A new study published in the New England Journal of Medicine identifies advanced or end stage dementia as a terminal illness. Hard for dementia caregivers to believe, but up to this point advanced dementia was not thought of as a true terminal disease.
This special study was conducted by the Institute For Aging Research of Hebrew Senior Life, an affiliate of the Harward Medical School and involved 22 Boston area nursing homes over an 18 month span. Of the 323 participants with advanced dementia in the study, 177 died mostly from issues like pneumonia, feeding problems or eating difficulties. Those who died had end stage dementia symptoms such as pain, breathing problems, pressure ulcers or aspiration.
The researchers point out that the symptoms seen in the study group are similar to those seen in persons in other terminal experiences such as cancer. This discovery led the researchers to use this study as a starting point to bring attention to the great need for improved palliative or comfort care in the end stages of dementia. They felt that bringing the results of this study to the New England Journal of Medicine would allow the clinical course of advanced dementia to be finally recognized as a terminal illness and proper treatment would follow.
Do you think the results of this study are a surprise? I'd like to hear your opinion. Like many dementia caregivers, I am so close to the experience that I was not surprised in the least. Let's hear from you!
My Mother had Demetia and in her final stages she was refused to eat. She was cold and wanted to just lay down in bed. Her stomach hurt probably from lack of food but she didn't comprehend she was hungry. She did start to turn blue from lack of oxygen and was promptly put on an oxygen machine which helped but her eyes were open wider than normal like she was afraid. She did nod her head when asked if she was thirsty and wanted a drink of water.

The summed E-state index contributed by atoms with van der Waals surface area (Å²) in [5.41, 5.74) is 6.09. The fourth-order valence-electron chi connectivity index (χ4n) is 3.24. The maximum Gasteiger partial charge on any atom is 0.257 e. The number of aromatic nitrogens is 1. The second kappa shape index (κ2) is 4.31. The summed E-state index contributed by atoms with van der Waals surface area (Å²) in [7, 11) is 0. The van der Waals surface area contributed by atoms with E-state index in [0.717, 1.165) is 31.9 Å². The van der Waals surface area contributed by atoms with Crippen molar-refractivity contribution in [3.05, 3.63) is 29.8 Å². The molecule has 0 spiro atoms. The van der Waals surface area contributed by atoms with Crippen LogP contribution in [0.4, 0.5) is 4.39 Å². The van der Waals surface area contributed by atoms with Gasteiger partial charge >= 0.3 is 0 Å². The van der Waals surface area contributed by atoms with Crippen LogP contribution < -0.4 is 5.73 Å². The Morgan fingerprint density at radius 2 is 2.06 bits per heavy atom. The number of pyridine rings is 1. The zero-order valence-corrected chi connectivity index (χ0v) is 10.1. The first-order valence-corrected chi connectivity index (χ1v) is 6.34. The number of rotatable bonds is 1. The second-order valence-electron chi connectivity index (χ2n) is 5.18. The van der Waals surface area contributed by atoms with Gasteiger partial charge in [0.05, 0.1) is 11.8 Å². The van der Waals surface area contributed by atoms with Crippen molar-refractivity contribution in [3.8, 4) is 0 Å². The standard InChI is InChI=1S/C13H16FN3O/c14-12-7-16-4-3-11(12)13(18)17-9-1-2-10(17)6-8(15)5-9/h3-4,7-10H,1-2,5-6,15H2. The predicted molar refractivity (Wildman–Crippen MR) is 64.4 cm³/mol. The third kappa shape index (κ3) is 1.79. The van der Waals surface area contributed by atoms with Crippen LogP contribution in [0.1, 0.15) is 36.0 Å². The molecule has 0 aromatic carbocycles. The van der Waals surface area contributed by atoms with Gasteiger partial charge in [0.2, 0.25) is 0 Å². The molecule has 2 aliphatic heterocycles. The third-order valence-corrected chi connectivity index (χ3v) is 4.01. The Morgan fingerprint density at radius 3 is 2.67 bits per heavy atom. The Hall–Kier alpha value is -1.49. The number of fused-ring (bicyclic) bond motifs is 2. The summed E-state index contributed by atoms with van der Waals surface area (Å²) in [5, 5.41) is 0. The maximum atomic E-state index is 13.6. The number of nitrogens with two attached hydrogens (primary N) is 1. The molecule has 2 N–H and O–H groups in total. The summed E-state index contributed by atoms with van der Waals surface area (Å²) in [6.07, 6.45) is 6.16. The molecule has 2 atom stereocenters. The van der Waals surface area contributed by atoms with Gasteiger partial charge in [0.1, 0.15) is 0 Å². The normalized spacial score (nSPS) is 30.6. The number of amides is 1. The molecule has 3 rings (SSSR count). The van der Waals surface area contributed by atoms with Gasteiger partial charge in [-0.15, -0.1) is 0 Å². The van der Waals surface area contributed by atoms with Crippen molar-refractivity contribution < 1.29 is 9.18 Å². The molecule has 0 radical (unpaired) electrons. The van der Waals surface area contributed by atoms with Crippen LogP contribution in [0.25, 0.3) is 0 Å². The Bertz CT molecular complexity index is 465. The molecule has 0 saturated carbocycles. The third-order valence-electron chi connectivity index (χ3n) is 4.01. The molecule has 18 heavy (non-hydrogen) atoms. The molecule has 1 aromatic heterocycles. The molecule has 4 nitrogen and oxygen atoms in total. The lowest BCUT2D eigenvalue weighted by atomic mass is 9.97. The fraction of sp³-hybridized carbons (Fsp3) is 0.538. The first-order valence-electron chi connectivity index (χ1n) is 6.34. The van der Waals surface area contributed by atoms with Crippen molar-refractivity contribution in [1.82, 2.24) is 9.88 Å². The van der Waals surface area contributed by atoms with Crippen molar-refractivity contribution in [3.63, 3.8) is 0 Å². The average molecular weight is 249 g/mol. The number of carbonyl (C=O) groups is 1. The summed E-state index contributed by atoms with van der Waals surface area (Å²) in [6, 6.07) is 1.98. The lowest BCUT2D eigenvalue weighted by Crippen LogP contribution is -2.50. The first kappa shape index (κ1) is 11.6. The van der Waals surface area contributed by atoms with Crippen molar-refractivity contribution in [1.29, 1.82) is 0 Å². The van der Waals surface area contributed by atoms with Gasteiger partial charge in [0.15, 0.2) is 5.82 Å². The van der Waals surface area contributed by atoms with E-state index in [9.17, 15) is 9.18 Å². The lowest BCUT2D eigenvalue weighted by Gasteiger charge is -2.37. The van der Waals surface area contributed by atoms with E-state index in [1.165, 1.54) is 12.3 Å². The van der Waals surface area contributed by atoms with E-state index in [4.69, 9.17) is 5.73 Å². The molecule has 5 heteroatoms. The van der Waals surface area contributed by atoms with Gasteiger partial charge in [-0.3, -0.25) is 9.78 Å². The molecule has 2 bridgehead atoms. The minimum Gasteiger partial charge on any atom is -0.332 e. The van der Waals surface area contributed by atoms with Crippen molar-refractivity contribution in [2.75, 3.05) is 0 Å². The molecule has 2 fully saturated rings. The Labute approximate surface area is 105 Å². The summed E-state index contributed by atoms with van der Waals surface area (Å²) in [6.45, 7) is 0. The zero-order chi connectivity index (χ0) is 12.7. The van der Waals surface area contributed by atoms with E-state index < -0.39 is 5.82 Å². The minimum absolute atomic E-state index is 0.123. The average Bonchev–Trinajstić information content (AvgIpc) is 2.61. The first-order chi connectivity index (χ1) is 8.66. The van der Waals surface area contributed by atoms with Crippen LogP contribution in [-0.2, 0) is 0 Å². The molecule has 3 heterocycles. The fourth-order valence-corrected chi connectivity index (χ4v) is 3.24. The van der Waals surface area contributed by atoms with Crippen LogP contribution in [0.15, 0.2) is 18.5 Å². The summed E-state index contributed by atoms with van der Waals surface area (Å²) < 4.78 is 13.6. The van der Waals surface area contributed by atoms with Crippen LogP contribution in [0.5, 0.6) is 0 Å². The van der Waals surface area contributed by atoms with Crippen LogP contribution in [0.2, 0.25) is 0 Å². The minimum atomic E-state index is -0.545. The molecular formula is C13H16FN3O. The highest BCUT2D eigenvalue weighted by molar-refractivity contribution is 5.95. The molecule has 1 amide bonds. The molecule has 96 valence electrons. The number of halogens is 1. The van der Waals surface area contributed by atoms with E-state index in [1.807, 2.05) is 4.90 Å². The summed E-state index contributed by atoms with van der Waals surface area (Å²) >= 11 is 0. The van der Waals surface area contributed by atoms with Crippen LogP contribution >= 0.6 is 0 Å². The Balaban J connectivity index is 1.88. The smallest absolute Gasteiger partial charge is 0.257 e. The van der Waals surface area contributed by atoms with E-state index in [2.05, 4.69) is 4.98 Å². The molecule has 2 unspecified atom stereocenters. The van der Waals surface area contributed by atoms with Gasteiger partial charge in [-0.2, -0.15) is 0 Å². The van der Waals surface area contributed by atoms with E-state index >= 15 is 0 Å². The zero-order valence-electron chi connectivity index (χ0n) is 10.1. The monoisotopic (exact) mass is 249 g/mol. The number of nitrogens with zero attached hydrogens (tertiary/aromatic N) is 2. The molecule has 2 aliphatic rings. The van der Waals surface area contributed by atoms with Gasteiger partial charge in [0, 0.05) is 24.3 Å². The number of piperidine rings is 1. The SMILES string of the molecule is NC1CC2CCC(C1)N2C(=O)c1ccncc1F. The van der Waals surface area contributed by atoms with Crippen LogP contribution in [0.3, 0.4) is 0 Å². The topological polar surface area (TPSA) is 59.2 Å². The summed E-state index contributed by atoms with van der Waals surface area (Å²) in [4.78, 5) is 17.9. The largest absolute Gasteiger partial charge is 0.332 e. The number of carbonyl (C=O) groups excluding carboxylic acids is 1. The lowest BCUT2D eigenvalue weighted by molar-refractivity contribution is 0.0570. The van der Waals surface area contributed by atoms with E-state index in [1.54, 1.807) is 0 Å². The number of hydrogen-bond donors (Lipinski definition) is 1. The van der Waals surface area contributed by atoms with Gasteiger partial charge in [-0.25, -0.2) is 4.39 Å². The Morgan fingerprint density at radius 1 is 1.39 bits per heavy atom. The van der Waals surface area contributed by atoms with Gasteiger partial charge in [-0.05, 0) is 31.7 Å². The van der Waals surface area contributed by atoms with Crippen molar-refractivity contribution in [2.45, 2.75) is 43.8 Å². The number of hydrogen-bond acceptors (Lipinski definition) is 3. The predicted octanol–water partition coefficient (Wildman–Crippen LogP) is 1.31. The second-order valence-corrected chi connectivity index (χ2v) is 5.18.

She did have pressure ulcers, one on her heel from the sheets and one on her upper buttox from pressure of laying and sitting. I sat with her thru the night holding her hand because she behaved like a toddler not knowing what to do and could not speak. In the early predawn hours her breathing became steady but her eyes were open and fixed with the pupils almost non-exhistant. I'm not sure if her mouth had an automatic reflex of trying to shut when a moist swab was introduced or she thought it was food and she was refusing.
Later in the early morning her breathing became slower and more shallow until she ceased breathing and her heart had stopped. She made no bodily movements in the last hours.
One of the LPN's had stated my Mother behaved like she had given up and had no will to live. I am not sure if this is a common behavior because of the confused state of mind and reverts back to a toddler stage of mentality. If this is the case then during this stage a patient should be treated with extra attention as a toddler would have and possibly Hospice should be recommended to be introduced at a much earlier stage so the patient is more at ease with the volunteers and staff and so the patient's last day(s) are more peaceful, not just for the patient but for the family members as well.